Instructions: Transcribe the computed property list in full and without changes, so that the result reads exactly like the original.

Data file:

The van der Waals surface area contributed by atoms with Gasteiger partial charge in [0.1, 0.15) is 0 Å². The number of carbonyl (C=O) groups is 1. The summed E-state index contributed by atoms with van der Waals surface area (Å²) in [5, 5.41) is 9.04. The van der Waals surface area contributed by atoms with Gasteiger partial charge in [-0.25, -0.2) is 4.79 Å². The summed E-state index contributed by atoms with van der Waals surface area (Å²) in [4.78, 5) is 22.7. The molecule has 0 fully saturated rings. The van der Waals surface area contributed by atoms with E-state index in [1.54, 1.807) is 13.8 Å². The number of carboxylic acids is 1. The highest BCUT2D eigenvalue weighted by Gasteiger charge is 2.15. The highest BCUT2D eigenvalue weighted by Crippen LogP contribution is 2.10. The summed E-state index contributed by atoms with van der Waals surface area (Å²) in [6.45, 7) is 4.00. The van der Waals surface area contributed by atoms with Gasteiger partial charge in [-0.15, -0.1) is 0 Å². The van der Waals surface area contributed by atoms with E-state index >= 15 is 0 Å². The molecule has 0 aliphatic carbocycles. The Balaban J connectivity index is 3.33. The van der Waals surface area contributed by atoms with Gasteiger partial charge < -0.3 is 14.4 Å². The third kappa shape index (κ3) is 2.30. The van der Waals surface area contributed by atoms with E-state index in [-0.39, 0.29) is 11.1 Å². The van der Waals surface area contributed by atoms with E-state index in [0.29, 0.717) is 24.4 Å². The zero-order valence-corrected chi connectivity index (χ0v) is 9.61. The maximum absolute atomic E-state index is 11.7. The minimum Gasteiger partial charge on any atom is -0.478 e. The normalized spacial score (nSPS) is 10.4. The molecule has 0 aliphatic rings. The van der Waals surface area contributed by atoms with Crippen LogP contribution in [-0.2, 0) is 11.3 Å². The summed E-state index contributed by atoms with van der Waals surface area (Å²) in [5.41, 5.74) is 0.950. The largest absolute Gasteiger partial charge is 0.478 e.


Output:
The van der Waals surface area contributed by atoms with Gasteiger partial charge in [0.1, 0.15) is 0 Å². The number of carbonyl (C=O) groups is 1. The summed E-state index contributed by atoms with van der Waals surface area (Å²) in [5, 5.41) is 9.04. The van der Waals surface area contributed by atoms with Gasteiger partial charge in [-0.25, -0.2) is 4.79 Å². The summed E-state index contributed by atoms with van der Waals surface area (Å²) in [4.78, 5) is 22.7. The molecule has 0 fully saturated rings. The van der Waals surface area contributed by atoms with E-state index in [1.54, 1.807) is 13.8 Å². The number of carboxylic acids is 1. The highest BCUT2D eigenvalue weighted by Gasteiger charge is 2.15. The highest BCUT2D eigenvalue weighted by Crippen LogP contribution is 2.10. The summed E-state index contributed by atoms with van der Waals surface area (Å²) in [6.45, 7) is 4.00. The van der Waals surface area contributed by atoms with Gasteiger partial charge in [-0.15, -0.1) is 0 Å². The van der Waals surface area contributed by atoms with E-state index >= 15 is 0 Å². The molecule has 0 aliphatic carbocycles. The Balaban J connectivity index is 3.33. The van der Waals surface area contributed by atoms with Gasteiger partial charge < -0.3 is 14.4 Å². The third kappa shape index (κ3) is 2.30. The van der Waals surface area contributed by atoms with E-state index in [-0.39, 0.29) is 11.1 Å². The van der Waals surface area contributed by atoms with E-state index in [0.29, 0.717) is 24.4 Å². The zero-order valence-corrected chi connectivity index (χ0v) is 9.61. The maximum absolute atomic E-state index is 11.7. The minimum Gasteiger partial charge on any atom is -0.478 e. The normalized spacial score (nSPS) is 10.4. The molecule has 0 aliphatic rings. The van der Waals surface area contributed by atoms with Crippen LogP contribution in [-0.2, 0) is 11.3 Å². The summed E-state index contributed by atoms with van der Waals surface area (Å²) in [5.41, 5.74) is 0.950. The largest absolute Gasteiger partial charge is 0.478 e.